illiberality


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  • noun

Antonyms for illiberality

a disposition not to be liberal (generous) with money

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References in periodicals archive ?
Child added a third dimension, illiberality, which reflects the availability of resources in the environment, and is similar to munificence (March & Simon, 1958).
The context initially associates liberty with "self-pleasing and humurous minds," of the kind perhaps produced by the "illiberality" faulted in parents in "Of Parents and Children." As it turns out, however, the "humorous" conceits of such minds are true: "girdles and garters" are in fact the "bonds and shackles" from which the many "fugitives .
Despite their political, religious, and social illiberality, such publications were, as Jones quotes Charlotte Bronte, titillatingly "full of miracles and apparitions, of preternatural warnings, ominous dreams, and frenzied fanaticism" (136).
In short, he envies their illiberality. Like other American conservatives and neoconservatives, Huntington regards liberalism as the greatest threat to American well-being and success.
'Most children find such illiberality as unreasonable as they find excessive permissiveness unsettling.'
Such a position is free from the danger of illiberality, since it does not adjudicate between comprehensive concepts of the good; all forms of disgust on whatever putative grounds are unreasonable.
(100.) The term lex mercatoria historically refers to supranational rules of law developed by merchants in medieval Europe in response to the insufficiency and economic illiberality of the domestic commercial laws.
We have been told over and over again how intolerant religious people can be; we should also recognize the illiberality of liberalism.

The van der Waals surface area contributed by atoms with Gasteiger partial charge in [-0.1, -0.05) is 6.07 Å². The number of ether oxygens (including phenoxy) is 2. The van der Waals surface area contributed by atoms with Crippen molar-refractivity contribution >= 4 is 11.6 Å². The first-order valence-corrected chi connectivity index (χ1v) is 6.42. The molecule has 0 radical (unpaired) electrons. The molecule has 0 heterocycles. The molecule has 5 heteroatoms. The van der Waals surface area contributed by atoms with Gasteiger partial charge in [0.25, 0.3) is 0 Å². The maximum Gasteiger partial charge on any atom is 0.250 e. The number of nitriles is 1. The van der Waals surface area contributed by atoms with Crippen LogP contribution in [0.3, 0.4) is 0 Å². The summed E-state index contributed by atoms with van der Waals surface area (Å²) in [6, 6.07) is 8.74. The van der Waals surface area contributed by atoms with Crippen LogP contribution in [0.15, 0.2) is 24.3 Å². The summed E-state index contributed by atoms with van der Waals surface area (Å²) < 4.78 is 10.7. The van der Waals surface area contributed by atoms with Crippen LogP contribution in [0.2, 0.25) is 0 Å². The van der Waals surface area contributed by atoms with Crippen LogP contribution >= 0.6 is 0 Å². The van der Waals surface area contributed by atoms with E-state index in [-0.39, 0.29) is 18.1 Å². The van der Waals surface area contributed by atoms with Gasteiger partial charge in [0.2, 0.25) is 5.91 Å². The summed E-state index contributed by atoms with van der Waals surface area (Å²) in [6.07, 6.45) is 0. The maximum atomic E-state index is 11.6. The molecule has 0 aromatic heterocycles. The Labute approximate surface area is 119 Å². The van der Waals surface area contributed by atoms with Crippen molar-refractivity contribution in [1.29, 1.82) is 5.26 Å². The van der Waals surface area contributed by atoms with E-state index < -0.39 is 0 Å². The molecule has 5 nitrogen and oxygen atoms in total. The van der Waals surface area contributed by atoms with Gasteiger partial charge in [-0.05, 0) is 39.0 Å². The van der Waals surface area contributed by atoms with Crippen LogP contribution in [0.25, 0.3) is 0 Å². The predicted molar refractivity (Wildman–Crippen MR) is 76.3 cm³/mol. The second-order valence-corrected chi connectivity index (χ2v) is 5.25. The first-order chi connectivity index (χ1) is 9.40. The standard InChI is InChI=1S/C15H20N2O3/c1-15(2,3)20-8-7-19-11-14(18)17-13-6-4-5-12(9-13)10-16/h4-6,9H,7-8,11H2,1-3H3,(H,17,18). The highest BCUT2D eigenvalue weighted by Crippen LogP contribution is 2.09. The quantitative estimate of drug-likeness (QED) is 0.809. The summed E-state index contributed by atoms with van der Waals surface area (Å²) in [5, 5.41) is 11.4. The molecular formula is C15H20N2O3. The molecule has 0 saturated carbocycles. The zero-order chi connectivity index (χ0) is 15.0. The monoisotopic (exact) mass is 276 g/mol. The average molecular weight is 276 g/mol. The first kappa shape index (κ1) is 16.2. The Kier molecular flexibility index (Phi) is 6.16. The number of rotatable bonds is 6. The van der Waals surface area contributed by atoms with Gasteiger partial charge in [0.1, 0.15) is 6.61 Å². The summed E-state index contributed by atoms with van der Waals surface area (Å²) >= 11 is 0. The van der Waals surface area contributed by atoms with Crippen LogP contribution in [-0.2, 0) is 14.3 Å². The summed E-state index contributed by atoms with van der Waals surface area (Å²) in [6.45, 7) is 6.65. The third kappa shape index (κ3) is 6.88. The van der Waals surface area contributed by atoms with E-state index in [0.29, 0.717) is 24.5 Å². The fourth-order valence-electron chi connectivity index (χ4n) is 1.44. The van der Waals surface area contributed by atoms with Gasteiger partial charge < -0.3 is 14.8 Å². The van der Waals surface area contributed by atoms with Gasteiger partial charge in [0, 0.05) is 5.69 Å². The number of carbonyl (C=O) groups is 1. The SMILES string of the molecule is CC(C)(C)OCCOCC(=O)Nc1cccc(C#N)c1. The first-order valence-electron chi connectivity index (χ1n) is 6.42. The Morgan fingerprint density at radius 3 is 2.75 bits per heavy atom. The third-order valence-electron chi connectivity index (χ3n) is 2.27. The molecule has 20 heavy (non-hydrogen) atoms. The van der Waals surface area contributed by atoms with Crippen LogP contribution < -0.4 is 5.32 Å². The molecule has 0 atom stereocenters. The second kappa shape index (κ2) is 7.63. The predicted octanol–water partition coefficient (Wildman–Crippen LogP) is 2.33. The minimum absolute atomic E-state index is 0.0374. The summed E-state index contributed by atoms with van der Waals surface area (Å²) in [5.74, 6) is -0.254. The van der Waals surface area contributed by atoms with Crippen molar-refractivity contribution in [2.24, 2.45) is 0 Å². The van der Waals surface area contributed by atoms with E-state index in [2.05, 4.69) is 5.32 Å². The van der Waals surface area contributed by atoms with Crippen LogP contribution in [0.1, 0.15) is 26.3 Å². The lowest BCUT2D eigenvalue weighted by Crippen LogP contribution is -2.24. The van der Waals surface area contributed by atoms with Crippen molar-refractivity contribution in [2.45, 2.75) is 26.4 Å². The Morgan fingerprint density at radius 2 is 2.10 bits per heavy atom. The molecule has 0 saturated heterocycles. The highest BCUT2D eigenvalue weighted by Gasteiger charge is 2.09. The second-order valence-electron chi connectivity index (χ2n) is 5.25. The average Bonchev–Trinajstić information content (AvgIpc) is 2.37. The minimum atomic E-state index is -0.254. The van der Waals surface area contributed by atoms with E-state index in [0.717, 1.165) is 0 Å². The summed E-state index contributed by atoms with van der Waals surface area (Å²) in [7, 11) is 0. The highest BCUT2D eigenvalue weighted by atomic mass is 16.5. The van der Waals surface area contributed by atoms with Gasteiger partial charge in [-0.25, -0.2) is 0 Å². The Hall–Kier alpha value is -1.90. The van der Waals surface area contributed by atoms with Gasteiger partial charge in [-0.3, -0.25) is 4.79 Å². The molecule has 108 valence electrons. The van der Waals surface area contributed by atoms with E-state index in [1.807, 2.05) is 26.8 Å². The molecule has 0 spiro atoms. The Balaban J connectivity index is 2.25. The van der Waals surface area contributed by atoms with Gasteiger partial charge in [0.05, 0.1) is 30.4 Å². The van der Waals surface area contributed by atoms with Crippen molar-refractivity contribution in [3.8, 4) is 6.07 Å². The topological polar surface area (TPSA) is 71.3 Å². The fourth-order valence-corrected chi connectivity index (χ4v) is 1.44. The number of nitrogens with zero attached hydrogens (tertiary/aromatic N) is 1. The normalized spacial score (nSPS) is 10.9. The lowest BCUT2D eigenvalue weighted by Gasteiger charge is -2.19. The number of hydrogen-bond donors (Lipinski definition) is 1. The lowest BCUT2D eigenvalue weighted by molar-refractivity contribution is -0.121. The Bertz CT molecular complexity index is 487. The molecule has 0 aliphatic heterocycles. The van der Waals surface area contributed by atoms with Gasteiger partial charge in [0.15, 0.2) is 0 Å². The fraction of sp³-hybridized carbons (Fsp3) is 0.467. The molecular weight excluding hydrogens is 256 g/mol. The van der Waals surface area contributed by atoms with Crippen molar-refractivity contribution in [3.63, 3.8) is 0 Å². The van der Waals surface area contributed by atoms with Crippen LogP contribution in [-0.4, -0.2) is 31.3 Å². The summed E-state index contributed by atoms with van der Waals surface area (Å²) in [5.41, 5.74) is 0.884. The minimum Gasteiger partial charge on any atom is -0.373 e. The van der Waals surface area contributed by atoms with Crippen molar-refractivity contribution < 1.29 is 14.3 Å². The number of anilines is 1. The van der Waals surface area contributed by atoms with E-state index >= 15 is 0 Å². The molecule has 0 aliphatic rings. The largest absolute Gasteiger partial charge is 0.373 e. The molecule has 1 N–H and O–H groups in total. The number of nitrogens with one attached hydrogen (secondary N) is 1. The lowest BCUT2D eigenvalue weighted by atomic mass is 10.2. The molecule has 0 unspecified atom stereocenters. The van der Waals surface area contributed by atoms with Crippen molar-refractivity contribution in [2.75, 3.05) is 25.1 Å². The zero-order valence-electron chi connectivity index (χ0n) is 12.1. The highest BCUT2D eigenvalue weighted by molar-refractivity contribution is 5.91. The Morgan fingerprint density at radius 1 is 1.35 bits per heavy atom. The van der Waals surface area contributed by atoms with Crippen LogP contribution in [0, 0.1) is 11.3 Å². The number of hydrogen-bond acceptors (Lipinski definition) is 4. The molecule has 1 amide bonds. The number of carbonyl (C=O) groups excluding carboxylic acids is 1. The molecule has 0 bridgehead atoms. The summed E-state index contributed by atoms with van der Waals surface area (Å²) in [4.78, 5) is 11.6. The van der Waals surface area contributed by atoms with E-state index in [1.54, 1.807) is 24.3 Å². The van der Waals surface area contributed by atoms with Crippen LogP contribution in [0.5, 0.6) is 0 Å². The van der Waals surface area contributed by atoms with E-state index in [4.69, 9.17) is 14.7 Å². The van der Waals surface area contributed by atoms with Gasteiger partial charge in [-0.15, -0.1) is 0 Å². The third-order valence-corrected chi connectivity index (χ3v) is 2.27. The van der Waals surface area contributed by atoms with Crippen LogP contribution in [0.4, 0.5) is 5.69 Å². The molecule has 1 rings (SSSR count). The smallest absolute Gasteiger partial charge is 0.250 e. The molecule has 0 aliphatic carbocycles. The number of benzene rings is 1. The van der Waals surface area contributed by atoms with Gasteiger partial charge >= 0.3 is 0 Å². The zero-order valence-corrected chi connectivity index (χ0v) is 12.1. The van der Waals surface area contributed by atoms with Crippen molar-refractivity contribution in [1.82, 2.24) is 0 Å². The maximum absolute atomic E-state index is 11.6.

This last opinion is more pragmatic than is seemly in a philosopher; it reminds us that Mao, Stalin, and Hitler were some of the really big "pragmatists" of the century; would Rorty perhaps say their flaws lay in the illiberality of their pragmatism?
Despite the butt's broad illiberality, what makes him appear ridiculousin TV's eyes is not his antidemocratic bias but his vestigial individuality, his persistence as a self sturdy and autonomous enough to sense that there is something Blissing ftom the televisual world, and to hunger for it, although ostracized for this desire by the sarcastic mob that watches and surrounds him.
Ballendine produced racializing surveillance because it reified the divisions between settler Whites and indigenous people, emphasizing the illiberality of indigenous leaders who were perceived as refusing--or resisting--practices of elimination.
To be sure, the specter of illiberality hovers over this debate, (210) and to the extent we believe judges are both likely to indulge their own moral intuitions and atypical of market participants at large, we might be uneasy about entrusting them with the contractualist exercise.
Its suggestions of Cuban illiberality speak to the increasing fervor with which many from the United States at the time argued for annexation as a moral imperative.
When she ventures to criticise this illiberality a little, and tells them that the world must and will go on in spite of the efforts of the Piedmontese nobility to hold it back, they cry out: "Pour charite, Clothilde, pour charite, ne dues pas ces chases la devant mes filles!" [1 beg of you, Clothilde, 1 beg of you, don't say such things in front of my daughters!] Among themselves they say, "Pauvre Clothilde, comme elle a la tete chaude!
The illiberality of punishing someone for having a disfavored constitution also finds expression in the Bill of Attainder clauses.